Let me start with a key question on poverty and inequality policy: is it better to “tax less and redistribute less”, or to “tax more and redistributing more”? An elegant cross-country paper by Warwick et al address the question with simulations on Ethiopia, Ghana, Senegal, Sri Lanka, Uzbekistan, and Zambia. Their analysis gauges alternative tax and transfer modalities and finds that instead of keeping ineffective VAT preferential treatments, it’s better to expand VAT and use the revenues for financing a universal basic income (they name it “Universal Transfer”). Bonus: conclusions very similar emerge from a paper by Tiwari et al on Indonesia.
But wouldn’t a UBI generate inflation? According to a new paper by Miller, it hinges on “… whether or not it spurs strong real growth [which in turn depends] on the shape of the benefits and tax scheme”.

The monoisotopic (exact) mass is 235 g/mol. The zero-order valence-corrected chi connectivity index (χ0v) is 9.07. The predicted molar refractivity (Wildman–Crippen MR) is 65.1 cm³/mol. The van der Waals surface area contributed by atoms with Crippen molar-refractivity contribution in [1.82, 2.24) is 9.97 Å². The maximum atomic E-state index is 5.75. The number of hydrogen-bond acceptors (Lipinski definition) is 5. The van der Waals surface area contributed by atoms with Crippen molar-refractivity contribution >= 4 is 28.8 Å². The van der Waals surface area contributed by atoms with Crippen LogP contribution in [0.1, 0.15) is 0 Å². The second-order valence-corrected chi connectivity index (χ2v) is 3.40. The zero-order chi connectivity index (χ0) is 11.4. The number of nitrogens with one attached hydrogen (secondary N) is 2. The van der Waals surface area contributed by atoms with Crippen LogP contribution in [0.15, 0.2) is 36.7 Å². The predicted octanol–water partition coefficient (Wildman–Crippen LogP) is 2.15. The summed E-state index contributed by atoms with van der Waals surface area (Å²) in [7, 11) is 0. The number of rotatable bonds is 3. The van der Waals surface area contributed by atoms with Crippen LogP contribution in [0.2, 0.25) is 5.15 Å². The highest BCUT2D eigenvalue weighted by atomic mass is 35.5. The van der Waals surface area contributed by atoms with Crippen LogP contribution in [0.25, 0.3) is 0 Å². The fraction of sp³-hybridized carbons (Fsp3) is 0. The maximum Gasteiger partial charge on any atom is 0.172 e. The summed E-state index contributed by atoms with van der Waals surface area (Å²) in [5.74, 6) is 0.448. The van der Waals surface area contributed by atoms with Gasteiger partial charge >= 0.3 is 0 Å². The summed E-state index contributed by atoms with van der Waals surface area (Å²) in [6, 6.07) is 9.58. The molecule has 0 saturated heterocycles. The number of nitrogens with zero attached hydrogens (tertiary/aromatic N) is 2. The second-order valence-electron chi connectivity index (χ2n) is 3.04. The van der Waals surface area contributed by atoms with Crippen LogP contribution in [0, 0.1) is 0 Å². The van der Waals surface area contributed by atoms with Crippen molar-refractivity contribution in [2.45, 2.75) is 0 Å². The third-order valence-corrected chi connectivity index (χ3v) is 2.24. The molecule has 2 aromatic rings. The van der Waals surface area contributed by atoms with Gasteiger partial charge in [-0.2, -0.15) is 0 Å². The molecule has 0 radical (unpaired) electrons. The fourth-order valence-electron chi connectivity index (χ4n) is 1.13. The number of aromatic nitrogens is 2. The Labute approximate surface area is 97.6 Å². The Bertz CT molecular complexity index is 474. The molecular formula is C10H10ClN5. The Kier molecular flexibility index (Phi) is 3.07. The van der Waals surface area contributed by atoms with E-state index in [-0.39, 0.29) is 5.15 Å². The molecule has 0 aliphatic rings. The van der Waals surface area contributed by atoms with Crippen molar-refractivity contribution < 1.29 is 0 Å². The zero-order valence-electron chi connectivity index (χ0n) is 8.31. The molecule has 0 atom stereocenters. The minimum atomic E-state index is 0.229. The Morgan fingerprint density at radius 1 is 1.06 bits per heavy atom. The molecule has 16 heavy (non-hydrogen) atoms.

What about the effects of cash transfers over time? Two papers tackle the question: Brune et al show that 4 years after the implementation of an integrated cash model in Yemen there are “… positive impacts on savings behavior and asset accumulation, albeit substantially less than the amount the household originally received”. A brief by Fiala et al summarizes the effects of Young Opportunities Program cash transfer scheme. The intervention – which provides $400 to finance vocational training, tools, and start-up costs – increased human capital (340 hours more vocational training), business assets, hours worked, earnings, and consumption: cash transfers “… to move people up the job ladder into skilled and self-employed work can, even after 12-years and shortly after an economic shock, increase resilience against aggregated shocks”.